I've been asked to conduct an inservice training on using blogging in the classroom. I was asked not because I am any sort of expert on the subject but rather because I am the only teacher in my district who is even attempting to blog. The technology department in our district is somewhat behind the times and I think I will be limited in the types of blogging platforms I can introduce participants to. We just adopted a new district webpage and finally have the ability to create staff webpages and through this (I think it is called school world) there is a very elementary blog feature. My curriculum director has instructed me that I will be presenting blogging as a means of differentiating in a classroom and that I should introduce what a blog is, provide examples and then let the participants play around with the feature on our crummy web page. Does anybody have any ideas or examples of how to go about introducing blogging to these teachers? I am especially interested in seeing examples (would be great to get both good and bad examples) of blog usage at all levels. I'm also open to any other suggestions or ideas you might have. Thanks!

Tags: blog, collaboration, training

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Here is a link to one of my 5th grade teacher's blogs. She uses this blog (and here pbwiki page) as her main means of teaching. She began this blog over the Christmas holiday and it has truly transformed her teaching. The children have improved in so many different ways: their behavior, responsibility, motivation, ownership of their learning, and their overall writing ability! I commend this teacher for her transformation!


Here are 2 other teacher blogs from our school. A 2nd grade teacher http://2bflyingpigs.blogspot.com/ and 3rd grade http://wwwmrshumphreys3d.blogspot.com/.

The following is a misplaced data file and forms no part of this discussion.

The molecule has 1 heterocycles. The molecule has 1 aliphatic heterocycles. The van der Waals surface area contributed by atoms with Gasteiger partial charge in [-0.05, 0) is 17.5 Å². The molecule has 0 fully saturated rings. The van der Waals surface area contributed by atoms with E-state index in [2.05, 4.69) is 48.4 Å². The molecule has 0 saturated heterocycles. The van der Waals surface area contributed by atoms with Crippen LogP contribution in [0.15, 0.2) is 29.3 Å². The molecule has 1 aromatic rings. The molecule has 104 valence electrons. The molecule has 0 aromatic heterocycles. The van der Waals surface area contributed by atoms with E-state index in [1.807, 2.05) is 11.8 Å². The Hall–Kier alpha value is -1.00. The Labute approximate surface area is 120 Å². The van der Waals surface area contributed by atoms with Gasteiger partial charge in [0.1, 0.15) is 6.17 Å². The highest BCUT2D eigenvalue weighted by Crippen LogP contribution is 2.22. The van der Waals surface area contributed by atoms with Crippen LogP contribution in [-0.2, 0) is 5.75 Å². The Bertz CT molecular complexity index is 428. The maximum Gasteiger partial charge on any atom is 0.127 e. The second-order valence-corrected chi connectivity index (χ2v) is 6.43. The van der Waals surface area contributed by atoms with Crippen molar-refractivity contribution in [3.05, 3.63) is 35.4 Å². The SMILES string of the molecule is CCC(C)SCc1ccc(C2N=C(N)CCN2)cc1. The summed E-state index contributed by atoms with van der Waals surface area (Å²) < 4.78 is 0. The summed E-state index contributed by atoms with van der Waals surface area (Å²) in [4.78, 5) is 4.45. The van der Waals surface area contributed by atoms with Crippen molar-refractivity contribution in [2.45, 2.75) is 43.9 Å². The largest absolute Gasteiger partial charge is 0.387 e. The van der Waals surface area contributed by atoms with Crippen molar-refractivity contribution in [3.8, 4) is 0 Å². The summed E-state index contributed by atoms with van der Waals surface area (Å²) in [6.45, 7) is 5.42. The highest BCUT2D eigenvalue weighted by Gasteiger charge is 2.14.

I would HIGHLY recommend the use of Blogger. Just remove the "next" button. If you need any help let me know! I am on twitter - msmithpds too.
Hi Kendra,

Are you limited to using examples from the blogging tool your school has? If not, I think that Google's Blogger is a good tool. I teach computer literacy courses at a community college and have had my students create their own blogs to encourage writing and critical thinking skills, as well as encouraging them to try out new types of technology. I've also collaborated on several blogs (all done on Blogger) with another instructor. Perhaps they'll provide you with some ideas.

Blogging Across the Curriculum (http://bloggingacrosscurriculum.blogspot.com/) - In addition to promoting writing across the curriculum, this blog also has a number of "how-to" posts to get students and instructors up and running for their own blogs. We haven't added any new posts lately, but I don't think the general instructions for creating a Blogger site have changed that much.

Teaching Technology (http://technologyinstruction.blogspot.com/) - This blog is primarily designed to provide discussion topics for instructors teaching computer literacy courses at the high school and college level. We try to showcase a new idea, tool, website, etc. and often provide critical thinking questions to generate discussions in the classroom.